• How far do we go to seek the good of others? How far do we go to serve them? As far as their freedom will take them (1 Corinthians 10:28-29) if they are involved. No freedom or right of ours stands before the conscience of others (1 Corinthians 10:24). Yet God is gracious, the concession for us is that we are free to indulge where others are not involved (1 Corinthians 10:25-27, 30).

These words cast a wide net on the things we do, the people we consider and the lengths we go in our daily walk with God. It seems like an impossible task, but still Paul says “follow”.

This task is important because brings salvation, the ultimate benefit for any man. It is our witness for Christ. Just as it was Christ’s witness and Apostle Paul’s witness, it is our witness. By doing so, we make ourselves walking and living pieces of evidence that Christ is real.


Jesus went through all the towns and villages, teaching in their synagogues, proclaiming the good news of the kingdom and healing every disease and sickness. When he saw the crowds, he had compassion on them, because they were harassed and helpless, like sheep without a shepherd. Then he said to his disciples, “The harvest is plentiful but the workers are few. Ask the Lord of the harvest, therefore, to send out workers into his harvest field.”
Matthew 9:35-38

We all are familiar with what is required of us with regards to evangelism: a presentation of the gospel, often verbal and a call for acceptance. We are told that if you present the gospel, you’ve done your bit. If they decline, its not your fault, you’re responsible for bringing the good news not compelling belief. Afterall, Jesus said that the harvest is ready, all we need to do is go out and grab people into the Kingdom. Family, friends, strangers, it doesn’t matter who it is, as long as they’ve been presented the gospel.

What is wrong with this picture? The problem is that evangelism has fallen victim to our everything instant culture. Present the gospel, give the call, and wham-bam, you’re done! Next please! Better still, hit them up all at once in a huge evangelistic meeting! No slow oven roasted prayer-glazed with years of sowing nonsense, give me quick microwave straight from the frozen pack evangelism.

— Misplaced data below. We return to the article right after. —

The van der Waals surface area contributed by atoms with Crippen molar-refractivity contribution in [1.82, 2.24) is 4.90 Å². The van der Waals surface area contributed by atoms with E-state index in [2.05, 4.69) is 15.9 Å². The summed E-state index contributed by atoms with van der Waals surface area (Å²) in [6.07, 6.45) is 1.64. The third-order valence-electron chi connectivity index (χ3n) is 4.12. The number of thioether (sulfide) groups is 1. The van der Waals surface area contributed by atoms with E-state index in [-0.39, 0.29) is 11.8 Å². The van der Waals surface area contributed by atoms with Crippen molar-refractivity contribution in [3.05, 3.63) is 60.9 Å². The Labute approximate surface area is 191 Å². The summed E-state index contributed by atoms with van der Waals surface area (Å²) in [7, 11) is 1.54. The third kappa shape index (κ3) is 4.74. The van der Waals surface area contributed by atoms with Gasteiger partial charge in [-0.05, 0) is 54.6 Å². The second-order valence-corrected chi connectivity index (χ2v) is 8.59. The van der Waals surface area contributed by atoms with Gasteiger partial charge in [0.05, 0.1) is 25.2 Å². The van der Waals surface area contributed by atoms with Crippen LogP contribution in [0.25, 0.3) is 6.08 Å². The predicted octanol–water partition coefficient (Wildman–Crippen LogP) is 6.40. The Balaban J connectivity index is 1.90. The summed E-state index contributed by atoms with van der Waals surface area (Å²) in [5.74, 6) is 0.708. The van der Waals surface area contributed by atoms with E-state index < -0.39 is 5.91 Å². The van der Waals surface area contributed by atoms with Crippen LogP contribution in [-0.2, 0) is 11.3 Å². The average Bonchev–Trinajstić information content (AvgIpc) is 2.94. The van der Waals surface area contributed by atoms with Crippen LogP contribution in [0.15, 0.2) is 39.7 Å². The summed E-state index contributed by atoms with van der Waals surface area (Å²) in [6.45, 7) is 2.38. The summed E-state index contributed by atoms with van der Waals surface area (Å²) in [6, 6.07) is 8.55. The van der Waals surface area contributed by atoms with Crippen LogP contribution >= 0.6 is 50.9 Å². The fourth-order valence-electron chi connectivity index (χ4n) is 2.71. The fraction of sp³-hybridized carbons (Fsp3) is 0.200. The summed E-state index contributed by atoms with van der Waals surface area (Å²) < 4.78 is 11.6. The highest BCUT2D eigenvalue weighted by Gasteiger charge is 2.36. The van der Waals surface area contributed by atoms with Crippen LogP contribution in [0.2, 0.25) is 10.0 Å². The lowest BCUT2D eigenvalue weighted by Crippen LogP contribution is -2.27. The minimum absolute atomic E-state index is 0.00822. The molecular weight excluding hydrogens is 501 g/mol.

The harvest is ready, but that doesn’t mean we can be haphazard about the way we evangelise. Good evangelism needs to be birthed from prayer, sowing, witnessing and showing love. There is so much more to evangelism than just wham-bam gospel in your face and expect people to accept Christ. In this day and age of subjective truth, no one really cares for what we believe in if it doesn’t mean anything to them. The only way to break subjective truth is to bring meaning into truth – meta-truth.

Meta-truth is a kinda of quality in the statement you are making; it is the thing that makes the truth matter. “Jesus is God” has no meaning to an unbeliever but is filled with meaning to a believer, because that statement (generally) matters much more to a believer than an unbeliever. At the same time, a statement like that might matter very much to a militant atheist/agnostic like Richard Dawkins, who is strongly against the Judeo-Christian belief. We need to make the gospel matter (in the right way) before we present it, not by hellfire and brimstone preaching but with love.

People don’t care how much you know until they know how much you care.
John C. Maxwell

Preach the Gospel at all times and when necessary use words.
Francis of Assisi

In the same way that we care much about how our close friends share our perspectives/opinions but couldn’t care less about a stranger’s perspectives/opinions, we can affect how our truths are viewed by others. The truth of Christ in us means nothing to others if we mean nothing to others. It is not our place to convict, but I believe we can play a part.

If we want to see our friends saved, we need to mean something to them as they mean something to us. I have often heard of families who have come to Christ after seeing a change in a family member’s attitude, behaviour or character after receiving Christ. That family member has made Christ mean something to the rest of the family. To the other family members, Christ once meant nothing, now carried the power to transform and improve. There is a certain quality to the truth of Christ.

We are preaching the gospel at all times, in every deed and action to each and every person, we are forming in their heads a picture of Christ. Lets make it matter even before the gospel is presented.


Christ has no hands but our hands
to do His work today.
He has no feet but our feet
to lead men in His way.
He has no tongue but our tongues
to tell men how He died.
He has no help but our help
to bring them to His side.

We are the only Bible
the careless world will read.
We are the sinner’s Gospel;
we are the scoffer’s creed.

We are the Lord’s last message
given in deed and word.
What if the type is crooked?
What if the print is blurred?

What if our hands are busy
with other work than His?
What if our feet are walking
where sin’s allurement is?

What if our tongues are speaking
of things His lips would spurn?
How can we hope to help Him
and hasten His return?

To hasten our Lord’s return
we truly need much power.
So let us all be Spirit-filled,
and awaiting Him each hour.

In an hour that we think not,
He said He should appear;
Then let us walk in holiness,
And meet Him with a cheer.

By A.J.F. and A.O.S.